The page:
Anti-Müllerian Hormone (AMH) is a hormone secreted by the cells of immature (primordial) follicles in the ovaries. These follicles usually hold one egg that can be ovulated during a future menstrual cycle. When a woman is born, she already has all the eggs she will ever have. As she ages, the number of immature follicles that she produces will decrease until she goes through menopause. In fact, as the number of follicles declines, the AMH level decreases as well. This decline in AMH levels is a very clear-cut gauge of a woman's ovarian reserve (OR)...
TICK-TOCK GOES THE BIOLOGICAL CLOCK
In most cases, the chance of conception during each monthly cycle can best be predicted based on a woman’s age. Sometimes though, even with seemingly normal menstrual cycles, the number of available follicles declines faster than normal. In that situation, a woman’s ovarian reserve (the number of healthy follicles available that can be used for successful conception – with or without fertility treatments) can be tested to determine if her biological clock is running faster than expected. The Anti-Müllerian Hormone blood test can estimate a woman’s ovarian reserve by measuring the remaining number of healthy follicles capable of maturing in future cycles.
The AMH level measures a woman’s fertility potential by comparing her numbers with other women in the same age group. If the AMH levels fall below the levels expected for her age, a woman is thought to have "low AMH." Lower than expected AMH levels at any specific age points toward lower chances of conception, even with IVF.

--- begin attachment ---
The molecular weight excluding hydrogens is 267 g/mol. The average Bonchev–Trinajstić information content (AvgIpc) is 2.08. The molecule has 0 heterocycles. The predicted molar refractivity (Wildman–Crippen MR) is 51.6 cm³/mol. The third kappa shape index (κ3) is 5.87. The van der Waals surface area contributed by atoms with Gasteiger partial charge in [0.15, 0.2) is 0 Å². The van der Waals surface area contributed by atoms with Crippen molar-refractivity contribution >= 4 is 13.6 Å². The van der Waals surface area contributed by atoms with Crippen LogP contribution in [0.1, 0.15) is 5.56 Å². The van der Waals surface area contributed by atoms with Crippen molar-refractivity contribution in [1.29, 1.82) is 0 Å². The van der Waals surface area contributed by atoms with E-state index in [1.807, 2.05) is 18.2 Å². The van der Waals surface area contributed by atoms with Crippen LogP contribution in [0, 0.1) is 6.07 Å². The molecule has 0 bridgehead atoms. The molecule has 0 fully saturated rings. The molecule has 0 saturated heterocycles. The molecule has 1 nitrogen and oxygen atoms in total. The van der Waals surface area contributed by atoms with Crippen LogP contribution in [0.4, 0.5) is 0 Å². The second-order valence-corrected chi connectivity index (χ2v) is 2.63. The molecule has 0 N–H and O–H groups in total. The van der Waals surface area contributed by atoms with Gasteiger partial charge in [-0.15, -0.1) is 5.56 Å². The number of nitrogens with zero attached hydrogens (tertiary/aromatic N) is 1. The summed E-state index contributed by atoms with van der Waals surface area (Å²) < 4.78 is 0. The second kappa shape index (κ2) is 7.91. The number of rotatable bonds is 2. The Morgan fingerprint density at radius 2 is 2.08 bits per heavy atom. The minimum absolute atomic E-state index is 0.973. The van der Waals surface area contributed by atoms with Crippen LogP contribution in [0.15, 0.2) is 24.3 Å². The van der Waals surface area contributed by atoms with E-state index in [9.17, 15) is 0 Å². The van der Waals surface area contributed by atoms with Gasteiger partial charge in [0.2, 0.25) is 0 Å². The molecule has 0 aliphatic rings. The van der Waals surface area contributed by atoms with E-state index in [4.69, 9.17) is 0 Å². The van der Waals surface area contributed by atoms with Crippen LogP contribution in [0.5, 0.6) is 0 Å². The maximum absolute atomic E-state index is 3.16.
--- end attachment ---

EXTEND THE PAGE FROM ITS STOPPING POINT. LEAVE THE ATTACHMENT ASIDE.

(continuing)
IT'S ALL IN THE NUMBERS
A woman’s fertility reaches its peak when she is in her twenties. Under normal circumstances, as she moves into her thirties, her fertility begins to drops considerably - especially after she reaches the age of thirty-five. Research has shown this marked drop in fertility in many ways and it can easily be seen in a review of IVF pregnancy rates. Statistics show that when women go through an IVF cycle in their mid to late thirties, there is a documented decrease in the chance of an embryo successfully implanting in the uterus. Miscarriage rates also increase with age, especially when a women reaches the age of 40. Of course, the number of normal, healthy eggs available within a woman’s ovaries is specific to the individual. By the time most fertile women pass the age of 40, there are usually only a few remaining eggs available.
WHAT DOES THE AMH VALUE MEAN?
AMH testing is important because, when the test results show a low ovarian reserve (especially in younger women), reproductive specialists can suggest more aggressive treatment plans. Specialists must carefully plan treatment to meet each patient’s individual ovarian reserve status.
Based on information from the American Society for Reproductive Medicine, ovarian reserve testing is especially useful for those women who have a higher risk of reduced ovarian reserve.
Those at risk include:
- Women who are over 35 years old
- Women who have had an ovary removed
- Women who have a known family history of early menopause
- Women who have had some type of ovarian surgery, pelvic radiation or chemotherapy
- Women who have had little response to ovarian stimulation
- Woman who have unexplained infertility
HIGH HOPES FOR LOW AMH
There are several possible treatments for women diagnosed with a low ovarian reserve. Reproductive specialists often recommend IUI or in vitro fertilization (IVF), along with fertility medications. In cases that are predicted to have a low chance of success or where the treatments fail, egg donation is an option. Egg donation has a high chance of success, and embryo donation may also be a viable option for many couples.
TAKING CONTROL OF YOUR FERTILITY
If you have been attempting to get pregnant for more than twelve months (or six months if you are over 35), it is time to seek help. Take control of your fertility and make an appointment with one of our compassionate reproductive specialists at the Center of Reproductive Medicine. Your chances for success increase when you get help sooner than later.
Once you have met with one of the expert specialists at CORM, a treatment plan or a diagnostic testing schedule that is appropriate for your individual needs will be coordinated with you.